Now, logic dictates that chimerical lobsters should be a lot more common than we might expect. If both twins are the same color, how would we know? Not many people go around comparing the DNA of the right and left claws of random sea creatures. At least, no one I know!
Finally, the red lobster! Not exclusively the window trophy of seafood restaurants, truly red lobsters really do exist in the wild. They’re not as common as our visual lobster culture would have you expect. Around one in ten million lobsters are naturally red before cooking. Apparently these lobsters aren’t actually mutants. They are the same as blue and yellow lobsters, but they just have more red pigment. This manifests with red exoskeletons. As you might expect, they stay red once cooked.
Into the Pot!
By now we’ve seen that, if live lobsters are red, then red comes in 50 shades of yellow, blue, green, brown. But what we’re all most concerned with is the lobster on our plate. Are all cooked lobsters red? Mostly yes. As lobsters are cooked they maintain the slight differences in color that they had whilst alive. So to answer: Yes, cooked lobsters will be various shades of red.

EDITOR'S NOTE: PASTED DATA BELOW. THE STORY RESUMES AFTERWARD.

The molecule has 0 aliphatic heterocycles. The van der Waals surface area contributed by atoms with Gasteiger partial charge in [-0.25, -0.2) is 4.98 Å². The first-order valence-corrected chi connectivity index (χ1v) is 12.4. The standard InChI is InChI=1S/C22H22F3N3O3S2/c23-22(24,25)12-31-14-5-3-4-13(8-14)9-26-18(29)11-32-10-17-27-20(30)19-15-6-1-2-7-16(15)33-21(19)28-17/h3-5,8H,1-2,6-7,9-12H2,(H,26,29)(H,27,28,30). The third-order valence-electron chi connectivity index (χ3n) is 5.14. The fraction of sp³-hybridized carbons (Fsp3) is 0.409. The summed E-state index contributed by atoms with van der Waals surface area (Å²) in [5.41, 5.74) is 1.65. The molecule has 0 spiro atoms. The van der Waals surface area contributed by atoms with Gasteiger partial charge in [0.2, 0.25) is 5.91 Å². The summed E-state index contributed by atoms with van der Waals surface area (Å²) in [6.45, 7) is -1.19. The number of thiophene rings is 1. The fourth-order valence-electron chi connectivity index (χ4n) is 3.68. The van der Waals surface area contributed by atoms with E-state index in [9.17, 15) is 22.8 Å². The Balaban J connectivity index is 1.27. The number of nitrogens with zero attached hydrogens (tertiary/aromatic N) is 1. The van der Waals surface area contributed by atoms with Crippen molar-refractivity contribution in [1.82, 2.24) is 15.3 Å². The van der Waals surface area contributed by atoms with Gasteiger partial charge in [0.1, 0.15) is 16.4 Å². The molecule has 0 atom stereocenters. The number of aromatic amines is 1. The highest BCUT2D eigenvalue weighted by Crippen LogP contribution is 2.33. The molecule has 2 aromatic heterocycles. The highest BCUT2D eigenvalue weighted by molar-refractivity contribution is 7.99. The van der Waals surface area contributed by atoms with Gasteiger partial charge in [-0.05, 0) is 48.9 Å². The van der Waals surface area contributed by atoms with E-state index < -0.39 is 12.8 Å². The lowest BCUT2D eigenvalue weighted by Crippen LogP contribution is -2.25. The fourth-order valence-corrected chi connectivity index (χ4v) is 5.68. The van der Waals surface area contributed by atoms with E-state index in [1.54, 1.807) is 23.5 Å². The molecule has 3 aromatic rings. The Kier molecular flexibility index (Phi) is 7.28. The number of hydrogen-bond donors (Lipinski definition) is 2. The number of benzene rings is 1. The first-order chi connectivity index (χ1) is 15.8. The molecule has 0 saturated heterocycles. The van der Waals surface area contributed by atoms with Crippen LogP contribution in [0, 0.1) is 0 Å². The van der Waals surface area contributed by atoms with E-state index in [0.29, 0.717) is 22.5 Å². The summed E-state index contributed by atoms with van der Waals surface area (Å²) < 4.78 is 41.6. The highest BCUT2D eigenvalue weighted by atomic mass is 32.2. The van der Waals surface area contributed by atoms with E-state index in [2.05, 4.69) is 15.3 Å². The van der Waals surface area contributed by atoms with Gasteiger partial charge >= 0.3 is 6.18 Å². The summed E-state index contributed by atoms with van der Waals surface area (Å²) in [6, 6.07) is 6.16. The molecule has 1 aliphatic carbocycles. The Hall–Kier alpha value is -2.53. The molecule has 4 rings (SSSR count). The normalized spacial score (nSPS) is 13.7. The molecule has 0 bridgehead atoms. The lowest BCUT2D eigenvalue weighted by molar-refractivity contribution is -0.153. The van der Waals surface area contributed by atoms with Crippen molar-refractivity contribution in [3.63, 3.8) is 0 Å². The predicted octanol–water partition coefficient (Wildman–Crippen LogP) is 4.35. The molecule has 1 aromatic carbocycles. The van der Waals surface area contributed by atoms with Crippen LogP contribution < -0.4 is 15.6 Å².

Scientists at the University of Manchester have identified the red pigment as being the chemical ‘astaxantin’. A carotenoid pigment is the same red color as a cooked lobster. When the creature is cold, this chemical is overridden by a blue protein, ‘crustacyanin’. However, when the lobster is cooked, the pigment bonds that cause the greenish-brown color of the cold lobster are broken down. The end result? Only the carotenoid, or ‘red’ pigment, is left. This means, though, that we’re left in a philosophical quandary. If all lobsters (save the super rare albino) have this red pigment, are all lobsters really red, even before they’re cooked? Maybe our cartoons aren’t so inaccurate after all! Not in Maine? You can order a live Maine lobster shipped overnight to your front door.
See Rare Colored Live Lobsters
Do you want to see some live colored lobsters in person? Take a road trip to scenic West Boothbay Harbor, and visit the Maine State Aquarium. Don’t forget to grab a lobster roll on the way. You might see a giant claw from a 23 pound “Moby Dick” sized lobster. Along with some blue and multi-colored lobsters. There are a couple of touch tanks with small sea creatures like sharks, starfish, crabs, and of course baby lobsters!
Maine State Aquarium
194 McKown Point Rd,
West Boothby Habor, ME 04575